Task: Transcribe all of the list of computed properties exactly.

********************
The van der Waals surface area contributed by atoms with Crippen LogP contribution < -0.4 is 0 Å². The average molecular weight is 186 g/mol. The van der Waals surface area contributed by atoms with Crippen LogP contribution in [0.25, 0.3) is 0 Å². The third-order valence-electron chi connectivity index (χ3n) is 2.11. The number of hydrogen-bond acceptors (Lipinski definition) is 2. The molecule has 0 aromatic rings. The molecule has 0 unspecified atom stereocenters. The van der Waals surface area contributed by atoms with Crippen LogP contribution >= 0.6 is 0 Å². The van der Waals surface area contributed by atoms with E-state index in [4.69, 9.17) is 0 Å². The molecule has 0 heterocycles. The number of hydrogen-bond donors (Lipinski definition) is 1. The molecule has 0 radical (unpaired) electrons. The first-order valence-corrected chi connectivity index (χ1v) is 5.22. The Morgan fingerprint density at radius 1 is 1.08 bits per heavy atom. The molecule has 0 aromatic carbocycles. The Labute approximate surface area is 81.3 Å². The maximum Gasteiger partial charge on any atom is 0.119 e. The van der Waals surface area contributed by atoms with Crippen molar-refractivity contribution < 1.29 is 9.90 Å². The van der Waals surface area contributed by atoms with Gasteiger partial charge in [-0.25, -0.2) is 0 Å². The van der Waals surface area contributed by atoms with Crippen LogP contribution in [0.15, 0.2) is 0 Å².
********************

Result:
The van der Waals surface area contributed by atoms with Crippen LogP contribution < -0.4 is 0 Å². The average molecular weight is 186 g/mol. The van der Waals surface area contributed by atoms with Crippen LogP contribution in [0.25, 0.3) is 0 Å². The third-order valence-electron chi connectivity index (χ3n) is 2.11. The number of hydrogen-bond acceptors (Lipinski definition) is 2. The molecule has 0 aromatic rings. The molecule has 0 unspecified atom stereocenters. The van der Waals surface area contributed by atoms with Crippen LogP contribution >= 0.6 is 0 Å². The van der Waals surface area contributed by atoms with E-state index in [4.69, 9.17) is 0 Å². The molecule has 0 heterocycles. The number of hydrogen-bond donors (Lipinski definition) is 1. The molecule has 0 radical (unpaired) electrons. The first-order valence-corrected chi connectivity index (χ1v) is 5.22. The Morgan fingerprint density at radius 1 is 1.08 bits per heavy atom. The molecule has 0 aromatic carbocycles. The Labute approximate surface area is 81.3 Å². The maximum Gasteiger partial charge on any atom is 0.119 e. The van der Waals surface area contributed by atoms with Crippen molar-refractivity contribution < 1.29 is 9.90 Å². The van der Waals surface area contributed by atoms with Gasteiger partial charge in [-0.25, -0.2) is 0 Å². The van der Waals surface area contributed by atoms with Crippen LogP contribution in [0.15, 0.2) is 0 Å².